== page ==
Embodiments of the present invention are described herein in the context of a system for reducing surface profile variations on a wafer by means of local wafer temperature control. Those of ordinary skill in the art will realize that the following detailed description of the present invention is illustrative only and is not intended to be in any way limiting. Other embodiments of the present invention will readily suggest themselves to such skilled persons having the benefit of this disclosure. Reference will now be made in detail to implementations of the present invention as illustrated in the accompanying drawings. The same reference indicators will be used throughout the drawings and the following detailed description to refer to the same or like parts.

In the interest of clarity, not all of the routine features of the implementations described herein are shown and described. It will, of course, be appreciated that in the development of any such actual implementation, numerous implementation-specific decisions must be made in order to achieve the developer's specific goals, such as compliance with application- and business-related constraints, and that these specific goals will vary from one implementation to another and from one developer to another. Moreover, it will be appreciated that such a development effort might be complex and time-consuming, but would nevertheless be a routine undertaking of engineering for those of ordinary skill in the art having the benefit of this disclosure.

By altering the wafer temperature in accordance with FIG. 2 (or its equivalent for the photoresist and etching chemistries in use) this temperature dependant CD shift in the etching process can be used to compensate the photolithographic induced CD shifts in each wafer or lot of wafers to generally improve the final CD's fidelity to the intended dimensions.

In the near future it is expected that a single global correction, even if performed on each wafer individually, will be inadequate to correct CD shifts which result from the photolithography process. As such, the wafer can be divided into several segments and multiple local CD shifts can be calculated. Using this data and the curve in FIG. 2, a multizone-heated pedestal can be used to perform CD shift corrections locally on a wafer.

FIG. 1 illustrates an etching system 100 for controlling the temperature and etch rate of a wafer 104 in accordance with one embodiment of the present invention. An etching system 100 comprises a chamber 102 through which reactive, gas or gases flow (not shown). Within the chamber 102, the gases are ionized into a plasma 106, by radio frequency energy generated by an RF antenna (not shown) disposed above and adjacent to a top window (not shown) of the chamber 102. The highly reactive ions of the plasma 106 are able to react with the surface of a semiconductor wafer 104 being processed. Prior to etching, the wafer 104 is placed in the chamber 102 and held in proper position by a chuck 108 that exposes a top surface of the wafer 104 to the plasma 106.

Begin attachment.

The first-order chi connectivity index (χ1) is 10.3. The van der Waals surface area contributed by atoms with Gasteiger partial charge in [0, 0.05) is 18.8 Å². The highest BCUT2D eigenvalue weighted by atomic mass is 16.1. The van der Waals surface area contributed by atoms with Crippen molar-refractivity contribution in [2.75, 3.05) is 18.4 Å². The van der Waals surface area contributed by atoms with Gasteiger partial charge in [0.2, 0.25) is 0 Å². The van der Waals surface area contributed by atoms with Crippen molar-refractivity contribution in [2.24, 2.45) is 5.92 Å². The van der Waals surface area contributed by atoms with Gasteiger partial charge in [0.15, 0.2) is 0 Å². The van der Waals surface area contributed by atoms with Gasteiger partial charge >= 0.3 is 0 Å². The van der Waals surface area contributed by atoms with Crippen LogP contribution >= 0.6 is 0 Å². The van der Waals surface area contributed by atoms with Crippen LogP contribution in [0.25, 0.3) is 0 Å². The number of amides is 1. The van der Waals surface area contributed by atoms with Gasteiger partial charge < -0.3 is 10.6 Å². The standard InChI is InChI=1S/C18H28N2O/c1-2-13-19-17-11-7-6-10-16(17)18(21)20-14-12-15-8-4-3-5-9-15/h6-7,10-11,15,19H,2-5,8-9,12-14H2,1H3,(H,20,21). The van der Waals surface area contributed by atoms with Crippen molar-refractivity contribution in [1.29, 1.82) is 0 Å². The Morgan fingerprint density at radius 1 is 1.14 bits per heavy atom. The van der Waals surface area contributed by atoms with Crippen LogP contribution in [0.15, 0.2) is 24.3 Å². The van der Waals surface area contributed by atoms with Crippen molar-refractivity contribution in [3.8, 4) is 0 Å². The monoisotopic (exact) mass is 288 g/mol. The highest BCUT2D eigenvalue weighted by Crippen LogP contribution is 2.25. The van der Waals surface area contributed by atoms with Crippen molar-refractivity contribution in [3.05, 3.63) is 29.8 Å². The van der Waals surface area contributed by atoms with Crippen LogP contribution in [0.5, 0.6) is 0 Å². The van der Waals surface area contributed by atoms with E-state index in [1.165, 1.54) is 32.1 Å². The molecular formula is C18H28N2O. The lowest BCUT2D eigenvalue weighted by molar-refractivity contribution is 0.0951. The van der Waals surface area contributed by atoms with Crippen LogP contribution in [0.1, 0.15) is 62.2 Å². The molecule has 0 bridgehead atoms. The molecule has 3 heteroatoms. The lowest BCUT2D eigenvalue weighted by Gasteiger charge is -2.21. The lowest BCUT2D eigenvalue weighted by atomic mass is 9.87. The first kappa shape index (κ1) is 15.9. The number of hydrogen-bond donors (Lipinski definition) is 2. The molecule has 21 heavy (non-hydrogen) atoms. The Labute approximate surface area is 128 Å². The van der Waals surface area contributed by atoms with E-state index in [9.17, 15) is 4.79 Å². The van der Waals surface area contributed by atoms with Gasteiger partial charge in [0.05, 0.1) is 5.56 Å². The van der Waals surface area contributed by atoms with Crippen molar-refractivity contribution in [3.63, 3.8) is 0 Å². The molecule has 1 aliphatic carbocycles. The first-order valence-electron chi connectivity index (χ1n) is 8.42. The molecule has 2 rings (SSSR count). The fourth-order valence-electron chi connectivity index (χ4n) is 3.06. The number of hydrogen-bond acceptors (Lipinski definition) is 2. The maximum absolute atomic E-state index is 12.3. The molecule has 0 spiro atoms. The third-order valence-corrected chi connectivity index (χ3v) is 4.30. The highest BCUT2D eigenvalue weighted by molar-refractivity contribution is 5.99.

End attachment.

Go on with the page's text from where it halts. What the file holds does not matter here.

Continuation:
Several heating elements 110 are arranged at preset locations in the chuck 108. For illustration purposes, the heating elements 110 may include film heaters, or any other type of heaters small enough to fit in the chuck 108. Those of ordinary skills in the art will recognize that there are many other ways to heat the chuck 108. An example of the arrangement of the heating elements 110 is further illustrated below in FIG. 3. The heating elements 110 are coupled to a controller 112 that adjusts the temperature of each heating element 110.

A measuring device 114 coupled to the controller 112 measures critical dimension test feature dimensions (CDs) on each wafer prior to processing. Critical Dimensions metrology tools may be used to detect and measure changes in feature profiles. For illustration purposes, the measuring device 114 may include a spectroscopic CD metrology tool that is based on spectroscopic ellipsometry (SE) which is an optical technique for measuring film thickness and film properties. The measuring device 114 may determine the CD (at any point on the profile), line height or trench depth, and sidewall angle from spectroscopic CD measurements on special grating targets. The cross-section profile of a wafer may also be determined. The measuring device 114 sends data containing measurements at several preset locations on the wafer 104 to the controller 112. The locations of the measurements may be chosen according to the number of measurements. The preset locations on the wafer 104 correspond to independent thermal regions on the chuck 108. Those of ordinary skill in the art will appreciate that the above spectroscopic CD metrology tool discussed above is not intended to be limiting and that other measuring tools can be used without departing from the inventive concepts herein disclosed.

The controller 112 includes an algorithm containing the relationship between a feature dimension measurement and the temperature of a wafer under process. For illustration purposes, FIG. 2 is a graph of an example of the relationship between CD shift and wafer temperature. Such relationship may be obtained, for example, from empirical data. Once the controller 112 receives the data from the measuring device 114, the controller 112 applies the above algorithm to translate the measured data into temperature data. Therefore, the data containing measurements at several locations on the wafer 104 may be used to produce a custom temperature profile for the measured wafer 104. Thus, for a particular measurement at a particular location on the wafer 104, the controller 112 adjusts the temperature of the heating element 110 corresponding to that particular location on the wafer in accordance with the above-defined relationship.